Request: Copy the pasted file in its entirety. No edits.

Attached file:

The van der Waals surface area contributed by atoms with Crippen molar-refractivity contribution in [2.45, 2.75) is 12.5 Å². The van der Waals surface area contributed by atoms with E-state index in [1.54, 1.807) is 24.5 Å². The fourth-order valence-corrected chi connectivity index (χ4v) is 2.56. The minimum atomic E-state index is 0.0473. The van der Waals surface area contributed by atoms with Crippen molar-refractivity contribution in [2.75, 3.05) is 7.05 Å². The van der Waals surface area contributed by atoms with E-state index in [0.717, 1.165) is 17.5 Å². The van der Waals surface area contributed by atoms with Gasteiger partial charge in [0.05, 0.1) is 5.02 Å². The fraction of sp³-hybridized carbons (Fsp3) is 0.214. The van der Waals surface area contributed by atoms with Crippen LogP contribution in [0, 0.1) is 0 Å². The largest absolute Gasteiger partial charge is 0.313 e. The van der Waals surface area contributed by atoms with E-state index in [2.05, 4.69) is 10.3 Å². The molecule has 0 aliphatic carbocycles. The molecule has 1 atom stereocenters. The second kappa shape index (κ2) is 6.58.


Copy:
The van der Waals surface area contributed by atoms with Crippen molar-refractivity contribution in [2.45, 2.75) is 12.5 Å². The van der Waals surface area contributed by atoms with E-state index in [1.54, 1.807) is 24.5 Å². The fourth-order valence-corrected chi connectivity index (χ4v) is 2.56. The minimum atomic E-state index is 0.0473. The van der Waals surface area contributed by atoms with Crippen molar-refractivity contribution in [2.75, 3.05) is 7.05 Å². The van der Waals surface area contributed by atoms with E-state index in [0.717, 1.165) is 17.5 Å². The van der Waals surface area contributed by atoms with Gasteiger partial charge in [0.05, 0.1) is 5.02 Å². The fraction of sp³-hybridized carbons (Fsp3) is 0.214. The van der Waals surface area contributed by atoms with Crippen LogP contribution in [0, 0.1) is 0 Å². The largest absolute Gasteiger partial charge is 0.313 e. The van der Waals surface area contributed by atoms with E-state index in [2.05, 4.69) is 10.3 Å². The molecule has 0 aliphatic carbocycles. The molecule has 1 atom stereocenters. The second kappa shape index (κ2) is 6.58.